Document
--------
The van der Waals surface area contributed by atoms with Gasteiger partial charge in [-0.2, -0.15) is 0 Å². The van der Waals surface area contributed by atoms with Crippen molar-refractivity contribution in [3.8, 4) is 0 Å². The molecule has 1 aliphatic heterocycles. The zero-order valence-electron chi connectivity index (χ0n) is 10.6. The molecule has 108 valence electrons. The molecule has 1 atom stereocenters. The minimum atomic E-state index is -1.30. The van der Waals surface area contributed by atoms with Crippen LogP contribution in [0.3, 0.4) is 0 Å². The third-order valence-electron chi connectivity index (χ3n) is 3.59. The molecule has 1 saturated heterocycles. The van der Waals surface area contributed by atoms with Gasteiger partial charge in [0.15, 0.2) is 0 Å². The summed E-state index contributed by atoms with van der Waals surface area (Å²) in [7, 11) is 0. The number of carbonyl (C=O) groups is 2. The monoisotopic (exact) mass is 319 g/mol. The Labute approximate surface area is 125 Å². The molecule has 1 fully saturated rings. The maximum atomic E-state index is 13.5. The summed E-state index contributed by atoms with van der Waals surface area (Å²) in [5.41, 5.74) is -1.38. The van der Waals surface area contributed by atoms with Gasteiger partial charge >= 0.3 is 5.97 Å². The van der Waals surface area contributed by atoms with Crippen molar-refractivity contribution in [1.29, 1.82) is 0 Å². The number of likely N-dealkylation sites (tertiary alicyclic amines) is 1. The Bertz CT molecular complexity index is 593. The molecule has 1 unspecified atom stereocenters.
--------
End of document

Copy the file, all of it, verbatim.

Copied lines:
The van der Waals surface area contributed by atoms with Gasteiger partial charge in [-0.2, -0.15) is 0 Å². The van der Waals surface area contributed by atoms with Crippen molar-refractivity contribution in [3.8, 4) is 0 Å². The molecule has 1 aliphatic heterocycles. The zero-order valence-electron chi connectivity index (χ0n) is 10.6. The molecule has 108 valence electrons. The molecule has 1 atom stereocenters. The minimum atomic E-state index is -1.30. The van der Waals surface area contributed by atoms with Crippen LogP contribution in [0.3, 0.4) is 0 Å². The third-order valence-electron chi connectivity index (χ3n) is 3.59. The molecule has 1 saturated heterocycles. The van der Waals surface area contributed by atoms with Gasteiger partial charge in [0.15, 0.2) is 0 Å². The summed E-state index contributed by atoms with van der Waals surface area (Å²) in [7, 11) is 0. The number of carbonyl (C=O) groups is 2. The monoisotopic (exact) mass is 319 g/mol. The Labute approximate surface area is 125 Å². The molecule has 1 fully saturated rings. The maximum atomic E-state index is 13.5. The summed E-state index contributed by atoms with van der Waals surface area (Å²) in [5.41, 5.74) is -1.38. The van der Waals surface area contributed by atoms with Gasteiger partial charge >= 0.3 is 5.97 Å². The van der Waals surface area contributed by atoms with Crippen molar-refractivity contribution in [1.29, 1.82) is 0 Å². The number of likely N-dealkylation sites (tertiary alicyclic amines) is 1. The Bertz CT molecular complexity index is 593. The molecule has 1 unspecified atom stereocenters.